HONG KONG – World stock markets fell Thursday, with Japan's Nikkei index losing over 3 percent, amid doubts that U.S. rescue plans costing trillions of dollars will soon restore the health of the world's largest economy.
Investors seemed more wary than relieved after U.S. lawmakers finally agreed overnight to a $790 billion stimulus bill designed to pull the economy out of recession by creating jobs through spending and tax cuts. President Barack Obama could sign the measure within days.
The news came a day after the Obama administration's newly revised program to bail out the financial sector with some $2 trillion in funding met with widespread skepticism. Investors criticized the plan for what they said was a lack of specifics.
With economies in the U.S. and elsewhere still showing signs of stress, investors are increasingly pessimistic about the ability of governments to turn around the global economy anytime soon.
"The problem is the U.S. is such a big hole. People are afraid that even more trillions of dollars will not help much," said Francis Lun, general manager of Fulbright Securities Ltd. in Hong Kong. "What they've done doesn't seem to have worked so far. We are facing another crisis, the banks are still insolvent and the economy isn't getting better."
As trading underway in Europe, Britain's FTSE 100 was down 0.8 percent, Germany's DAX lost 1.8 percent and France's CAC 40 shed 1.5 percent. U.S. futures were down, suggesting a lower open on Wall Street. Dow futures fell 58 points, or 0.7 percent, to 7,838 and S&P500 futures slipped 7.6, or 0.9 percent, to 823.90.
In Asia, Tokyo's Nikkei stock average tumbled 240.58 points, or 3 percent, to 7,705.36 — the lowest in nearly three months — as Japan's market caught up with region-wide losses Wednesday after being closed for a national holiday. Hong Kong's Hang Seng lost 310.91 points, or 2.3 percent, to 13,228.30.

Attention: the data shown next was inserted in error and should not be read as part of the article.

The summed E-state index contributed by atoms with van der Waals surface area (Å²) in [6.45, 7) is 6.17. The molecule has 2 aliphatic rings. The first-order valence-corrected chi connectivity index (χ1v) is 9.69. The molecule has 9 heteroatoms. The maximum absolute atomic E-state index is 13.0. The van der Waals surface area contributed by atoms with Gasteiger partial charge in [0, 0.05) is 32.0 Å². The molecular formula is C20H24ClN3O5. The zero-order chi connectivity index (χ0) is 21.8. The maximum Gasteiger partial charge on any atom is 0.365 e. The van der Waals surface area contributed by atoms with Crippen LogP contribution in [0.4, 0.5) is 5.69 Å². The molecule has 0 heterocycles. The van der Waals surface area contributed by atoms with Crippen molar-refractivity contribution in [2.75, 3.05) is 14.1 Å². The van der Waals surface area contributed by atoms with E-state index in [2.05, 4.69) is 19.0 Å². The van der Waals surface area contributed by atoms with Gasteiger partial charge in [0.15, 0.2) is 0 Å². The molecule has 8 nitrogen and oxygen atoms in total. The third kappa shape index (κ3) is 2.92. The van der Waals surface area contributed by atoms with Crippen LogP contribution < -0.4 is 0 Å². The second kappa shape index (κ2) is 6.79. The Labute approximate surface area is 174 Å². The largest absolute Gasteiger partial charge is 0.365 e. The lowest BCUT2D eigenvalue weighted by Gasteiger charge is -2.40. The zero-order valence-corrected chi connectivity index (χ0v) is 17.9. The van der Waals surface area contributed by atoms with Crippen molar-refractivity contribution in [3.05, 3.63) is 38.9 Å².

Several markets recovered some of their losses by the afternoon as investors digested major corporate and economic news.
Aluminum Corp. of China, the world's biggest aluminum producer, announced it was investing some $19.5 billion in global miner Rio Tinto Group — China's biggest overseas investment ever. The state-controlled Chinese company, also known as Chinalco, will take a bigger stake in the Australian firm by setting up a joint venture and purchasing convertible bonds.
The deal, coming at a time when China's economy is being squeezed by the global economic crunch, reflects Beijing's determination to line up future resources it needs to sustain economic growth. It will also help Rio Tinto pay down some of its nearly $39 billion in debt.
The company's shares jumped 5.6 percent in Shanghai, but lost 4.8 percent in Hong Kong. Shanghai and Hong Kong price moves often differ, with mainland China's markets strongly reflecting local sentiment because they are largely closed to foreigners.
Also in China, new figures showed Chinese banks extended a record 1.62 trillion yuan ($237 billion) in loans in January, more than double the year before, as lenders heeded government calls to loosen credit controls to help revive the economy. Facing an abrupt slowdown due to plunging demand for China's exports, regulators have sought to boost liquidity after years of trying to rein in lending.
Elsewhere, South Korea's central bank Thursday cut its key interest rate to a record low 2 percent from 2.5 percent to boost the country's fast-fading economy. As with other export-driven Asian economies, South Korea has been hit by declines in global consumer demand. Its exports plunged a record 32.8 percent in January.
Overnight in New York, the Dow Jones industrial average rose 50.65, or 0.6 percent, to 7,939.53 in a choppy a session as investors digested the flood of news coming from Washington.
Broader stock indicators also rose. The Standard & Poor's 500 index rose 6.58, or 0.80 percent, to 833.74, and the Nasdaq composite index rose 5.77, or 0.4 percent, to 1,530.50.
Oil prices rebounded slightly after a steep fall overnight, with light, sweet crude for March delivery up 21 cents at $36.15 a barrel in Asian trade. The contract shed $1.99 to settle at $35.94 a barrel on the New York Mercantile Exchange on Wednesday.
In currencies, the dollar weakened to 89.91 yen, down from 90.30 yen, and the euro traded at $1.2860 compared to $1.2881.